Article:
Welcome to Egypt!

Welcome to Egypt!

Elsa on MSC Cruise, Suez Canal, Egypt

Sailing down the Suez canal!

Karen and I set the alarm for sunrise at 6:30 am to get our first glimpse of the Suez Canal. Katakolon, Greece, is the last Port of call before sailing towards the northern end of the Suez Canal.

The ship anchored at Port Said to complete the necessary documentation for the transit along the Egyptian coast. What struck me immediately was how narrow the Canal is. Leaning over the balcony, I saw one of the two tugboats that would accompany us. They would help keep our ship on the straight and narrow. A local port pilot assists the Captain throughout the journey along the Suez Canal.

The Canal is about 101 miles long and 164 – 360 feet wide. Since the connecting points are at the same sea level, there are no locks. Some ships must wait for a convoy of vessels to come down the long distance before they can use the lane. The Canal incorporates three lake basins, Lake Manzala, Lake Timsah, and Lake Amari.


Then, at some point, the Canal splits into two waterways, allowing traffic in both directions at once. It was too misty to see the ships behind us for quite a distance. Finally, the sun broke through and revealed a large cargo ship following us at a respectable distance.



It was amusing to see local fishing boats dart between the big ships and the tugboats. The railway runs parallel to the Canal on the eastern bank.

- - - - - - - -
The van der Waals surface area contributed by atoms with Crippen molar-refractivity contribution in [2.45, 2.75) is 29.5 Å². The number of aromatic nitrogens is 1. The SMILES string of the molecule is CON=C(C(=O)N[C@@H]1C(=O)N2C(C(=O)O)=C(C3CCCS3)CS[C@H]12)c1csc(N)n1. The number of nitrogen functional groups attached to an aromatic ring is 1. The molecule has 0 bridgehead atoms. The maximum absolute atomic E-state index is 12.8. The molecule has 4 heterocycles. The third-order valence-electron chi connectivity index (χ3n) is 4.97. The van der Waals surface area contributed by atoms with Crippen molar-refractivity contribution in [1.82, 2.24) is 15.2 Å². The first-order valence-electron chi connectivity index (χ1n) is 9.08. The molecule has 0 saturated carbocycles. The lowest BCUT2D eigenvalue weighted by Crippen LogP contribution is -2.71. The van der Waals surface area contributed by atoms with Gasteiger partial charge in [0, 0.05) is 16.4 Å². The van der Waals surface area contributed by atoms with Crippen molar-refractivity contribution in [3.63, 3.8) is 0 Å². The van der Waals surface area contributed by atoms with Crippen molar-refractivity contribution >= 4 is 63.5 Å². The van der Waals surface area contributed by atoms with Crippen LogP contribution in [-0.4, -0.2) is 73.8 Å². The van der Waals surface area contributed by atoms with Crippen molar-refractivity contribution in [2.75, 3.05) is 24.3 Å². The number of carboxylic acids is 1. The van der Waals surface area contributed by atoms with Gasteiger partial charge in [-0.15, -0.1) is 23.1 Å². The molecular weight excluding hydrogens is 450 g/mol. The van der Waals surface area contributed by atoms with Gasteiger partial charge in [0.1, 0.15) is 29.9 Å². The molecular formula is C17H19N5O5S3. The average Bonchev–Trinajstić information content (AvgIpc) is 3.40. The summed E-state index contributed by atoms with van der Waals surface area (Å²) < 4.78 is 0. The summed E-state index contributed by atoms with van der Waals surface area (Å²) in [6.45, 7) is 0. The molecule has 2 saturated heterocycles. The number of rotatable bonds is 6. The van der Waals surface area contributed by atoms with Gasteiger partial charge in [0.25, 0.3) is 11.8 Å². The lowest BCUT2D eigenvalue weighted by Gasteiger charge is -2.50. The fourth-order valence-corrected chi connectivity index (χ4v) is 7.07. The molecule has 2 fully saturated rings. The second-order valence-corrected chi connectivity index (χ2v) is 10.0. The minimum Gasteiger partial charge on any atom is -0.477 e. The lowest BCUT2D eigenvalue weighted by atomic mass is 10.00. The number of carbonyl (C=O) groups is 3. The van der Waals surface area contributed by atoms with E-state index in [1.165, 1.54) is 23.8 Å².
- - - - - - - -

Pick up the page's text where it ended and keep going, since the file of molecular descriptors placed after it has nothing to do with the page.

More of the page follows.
Finally, there was a huge colorful sign WELCOME TO EGYPT.

Our first Port of call in Egypt was Sokhna. I can still kick myself for missing out on the pyramid tour. I will have to come back again.

Sharm-El-Sheik port, EgyptThe next day, we arrived in  Sharm-El-Sheik. Karen and I braved the city on our own, determined to find a beach. We shared a taxi with another couple at a reasonable price of $2 per head and stopped off at Naama Bay. We were unsure whether we should feel threatened or secure by the number of tourist police offices dotted around the town. 
Sharm-El-Sheik Beach, Naama Bay, EgyptAfter quite a walk, we reached the beach area, where numerous waitpersons tried to entice us to enjoy their piece of the beach at quite a price. Eventually, we simply walked into a luxury resort, parked on lounge chairs, enjoyed the changing cubicles nearby, and had a lovely swim in the Red Sea. The water felt heavier than ours, and it was pretty easy to float. Then, we headed back to the ship.
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